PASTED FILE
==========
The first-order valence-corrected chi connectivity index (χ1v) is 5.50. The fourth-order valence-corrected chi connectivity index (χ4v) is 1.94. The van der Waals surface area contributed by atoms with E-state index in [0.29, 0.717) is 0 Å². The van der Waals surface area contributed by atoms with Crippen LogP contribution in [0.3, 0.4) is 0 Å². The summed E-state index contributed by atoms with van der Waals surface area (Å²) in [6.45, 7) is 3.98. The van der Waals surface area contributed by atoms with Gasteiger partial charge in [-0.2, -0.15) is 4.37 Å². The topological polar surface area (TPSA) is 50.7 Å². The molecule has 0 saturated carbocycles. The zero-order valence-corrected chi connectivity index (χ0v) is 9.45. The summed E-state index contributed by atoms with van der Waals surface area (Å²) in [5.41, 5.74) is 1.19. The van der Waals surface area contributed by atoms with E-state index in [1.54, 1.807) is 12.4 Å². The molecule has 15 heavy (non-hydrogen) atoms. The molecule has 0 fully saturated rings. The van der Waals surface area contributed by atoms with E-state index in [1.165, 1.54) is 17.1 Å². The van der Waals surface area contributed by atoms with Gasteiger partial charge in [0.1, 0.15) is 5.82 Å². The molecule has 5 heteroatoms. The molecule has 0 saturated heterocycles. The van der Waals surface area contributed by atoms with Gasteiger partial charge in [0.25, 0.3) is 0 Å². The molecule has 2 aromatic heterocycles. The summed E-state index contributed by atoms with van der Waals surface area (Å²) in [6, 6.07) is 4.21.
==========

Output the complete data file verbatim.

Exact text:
The first-order valence-corrected chi connectivity index (χ1v) is 5.50. The fourth-order valence-corrected chi connectivity index (χ4v) is 1.94. The van der Waals surface area contributed by atoms with E-state index in [0.29, 0.717) is 0 Å². The van der Waals surface area contributed by atoms with Crippen LogP contribution in [0.3, 0.4) is 0 Å². The summed E-state index contributed by atoms with van der Waals surface area (Å²) in [6.45, 7) is 3.98. The van der Waals surface area contributed by atoms with Gasteiger partial charge in [-0.2, -0.15) is 4.37 Å². The topological polar surface area (TPSA) is 50.7 Å². The molecule has 0 saturated carbocycles. The zero-order valence-corrected chi connectivity index (χ0v) is 9.45. The summed E-state index contributed by atoms with van der Waals surface area (Å²) in [5.41, 5.74) is 1.19. The van der Waals surface area contributed by atoms with E-state index in [1.54, 1.807) is 12.4 Å². The molecule has 15 heavy (non-hydrogen) atoms. The molecule has 0 fully saturated rings. The van der Waals surface area contributed by atoms with E-state index in [1.165, 1.54) is 17.1 Å². The van der Waals surface area contributed by atoms with Gasteiger partial charge in [0.1, 0.15) is 5.82 Å². The molecule has 5 heteroatoms. The molecule has 0 saturated heterocycles. The van der Waals surface area contributed by atoms with Gasteiger partial charge in [0.25, 0.3) is 0 Å². The molecule has 2 aromatic heterocycles. The summed E-state index contributed by atoms with van der Waals surface area (Å²) in [6, 6.07) is 4.21.